PETIGREE MAGAZINE ISSUE 4 - Page 47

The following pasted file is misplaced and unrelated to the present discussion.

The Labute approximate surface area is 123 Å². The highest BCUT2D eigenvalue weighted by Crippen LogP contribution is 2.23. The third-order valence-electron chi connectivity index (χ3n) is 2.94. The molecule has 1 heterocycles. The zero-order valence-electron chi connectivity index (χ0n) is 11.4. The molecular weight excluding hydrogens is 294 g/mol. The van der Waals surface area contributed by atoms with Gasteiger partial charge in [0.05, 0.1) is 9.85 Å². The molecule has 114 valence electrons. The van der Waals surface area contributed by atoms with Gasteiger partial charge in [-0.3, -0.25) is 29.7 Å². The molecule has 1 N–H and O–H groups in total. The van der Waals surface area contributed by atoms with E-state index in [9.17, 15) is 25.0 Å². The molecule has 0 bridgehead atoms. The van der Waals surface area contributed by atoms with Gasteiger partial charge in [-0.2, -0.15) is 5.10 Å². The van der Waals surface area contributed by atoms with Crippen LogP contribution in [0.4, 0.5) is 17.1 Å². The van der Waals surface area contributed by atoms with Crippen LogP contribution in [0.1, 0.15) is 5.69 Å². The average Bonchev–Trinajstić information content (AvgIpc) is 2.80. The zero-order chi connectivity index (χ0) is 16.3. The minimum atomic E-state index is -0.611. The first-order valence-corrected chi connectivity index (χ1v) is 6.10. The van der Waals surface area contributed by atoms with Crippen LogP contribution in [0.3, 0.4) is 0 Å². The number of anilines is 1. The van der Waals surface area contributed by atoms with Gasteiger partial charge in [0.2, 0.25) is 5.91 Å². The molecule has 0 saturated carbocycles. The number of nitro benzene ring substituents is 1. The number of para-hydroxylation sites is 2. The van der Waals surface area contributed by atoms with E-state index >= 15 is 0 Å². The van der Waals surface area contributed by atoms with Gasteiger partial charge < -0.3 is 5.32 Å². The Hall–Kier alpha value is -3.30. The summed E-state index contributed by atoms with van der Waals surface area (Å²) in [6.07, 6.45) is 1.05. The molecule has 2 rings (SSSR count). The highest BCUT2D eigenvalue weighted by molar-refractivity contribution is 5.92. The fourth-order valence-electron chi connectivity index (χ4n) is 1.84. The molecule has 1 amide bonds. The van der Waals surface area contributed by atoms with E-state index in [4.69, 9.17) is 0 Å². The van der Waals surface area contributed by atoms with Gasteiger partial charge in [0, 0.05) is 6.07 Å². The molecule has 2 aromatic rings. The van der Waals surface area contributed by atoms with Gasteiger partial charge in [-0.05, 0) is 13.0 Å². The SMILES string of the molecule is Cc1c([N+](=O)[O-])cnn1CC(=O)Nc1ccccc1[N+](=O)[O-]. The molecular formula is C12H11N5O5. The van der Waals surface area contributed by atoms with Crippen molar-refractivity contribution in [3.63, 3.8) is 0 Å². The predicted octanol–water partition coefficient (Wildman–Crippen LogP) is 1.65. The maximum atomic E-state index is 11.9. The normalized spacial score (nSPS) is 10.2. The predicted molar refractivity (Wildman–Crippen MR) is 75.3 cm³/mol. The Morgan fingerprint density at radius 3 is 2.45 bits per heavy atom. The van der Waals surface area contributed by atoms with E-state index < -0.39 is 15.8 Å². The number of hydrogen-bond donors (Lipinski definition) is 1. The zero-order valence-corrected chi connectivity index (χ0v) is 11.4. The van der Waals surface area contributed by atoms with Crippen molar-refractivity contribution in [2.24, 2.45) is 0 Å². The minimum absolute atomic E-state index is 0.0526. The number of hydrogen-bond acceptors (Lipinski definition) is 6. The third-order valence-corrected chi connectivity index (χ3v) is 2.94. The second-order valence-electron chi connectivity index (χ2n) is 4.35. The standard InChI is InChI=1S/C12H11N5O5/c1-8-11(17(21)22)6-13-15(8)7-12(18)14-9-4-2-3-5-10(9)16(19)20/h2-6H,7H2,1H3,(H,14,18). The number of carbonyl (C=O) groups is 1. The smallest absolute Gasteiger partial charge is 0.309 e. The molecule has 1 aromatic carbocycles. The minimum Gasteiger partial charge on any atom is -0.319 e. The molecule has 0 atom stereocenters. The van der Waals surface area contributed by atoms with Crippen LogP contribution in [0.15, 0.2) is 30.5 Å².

P E T S sedentary mates. These factors exist in all species and are called ’miracle-growth factors for the brain’ by some scientists because they stimulate the formation of new connective bridges between nervous cells from scratch, potentiating the brain activity at any age. Even gentle physical activities increase the connectivity and boost memory. This body-mind connection is rooted in the evolutionary memory of all creatures. Probably the brain boost mediated by growth factors emerged to improved orientation during foraging activities. When animals forage there is an automatic cerebral production of growth factors that accompany their wandering, which in origin was probably an accidental by-product of the evolution lately turning an important survival strategy. In fact growth factors stimulate the neural and synaptic growth of cerebral cells, helping animals to remember the paths and the best pastures, so they can revisit the locations in the near and remote future. A study which followed 1500 people for 20 years came to the conclusion that these effects are long lasting because those who exercised at least twice a week during their middle age were less prone to develop dementia in their 70s. Human mysteries Physical agility, rapidity of reaction and performance are strictly linked to the activity of trained brains in humans, but with some differences compared to animals. Younger people and athletes react more quickly than older and sedentary potato coaches. Mysterious turning points in our prehistory proved determinant in the creation of a brain- body link. Our ancestors accidentally trained as long-distance runners because of their need to forage and hunt big prey: gazelles, antelopes, deer and buffalo, even horses. Trekking faraway to catch their food, they would have experienced that increased surge of neurotransmitters, serotonin, noradrenaline, dopamine, and growth factors, BDNF, IGF1, that ultimately led to the appearance of intelligence. It is not only a matter of muscles, resistance and strength. Mental activity is fundamental in boosting performances and vice versa is also true, because exercise is an enhancer of normal cognition. Decline in fitness explains why some people are more prone to dementia, but this was not so obvious in the recent past. A link between physical fitness and mental brightness was first suggested during the 1960s but it was only in the 1990s that the California- born geneticist Fred Gage realised that exercise helps the growth of neurons. Exercise Research The authors of an article published in Nature at about the same time observed that sedentary people given a boost of exercise for 6 months had better cognitive skills compared to controls who did not exercise, thus they became more intelligent. Regular training can influence performances in mature and even elderly people and animals reducing reaction times and increasing resistance. Marathon brains An active brain requires a lot of nutrients, oxygen and at least 20% of daily calories. Exercise helps to build the neuronal capillary network and its maintenance. By reducing blood pressure, regular physical activity protects the brain arteries and provides a steady supply of nutrients. Exercise regulates the signalling activity of neurotransmitters and cuts the risk of Alzheimer’s, a disease associated with the formation of fatty plaques, nicknamed ‘diabetes of the brain’, that causes brain damage by altering the brain insulin system. Alongside these dreadful effects due to lack of exercise, for reasons that are still debatable, we hold far better athletic endurance than most animals and certainly more than our primate cousins. A chimpanzee or a gorilla would never run a marathon. Some would argue that healthy animals including humans, generally 47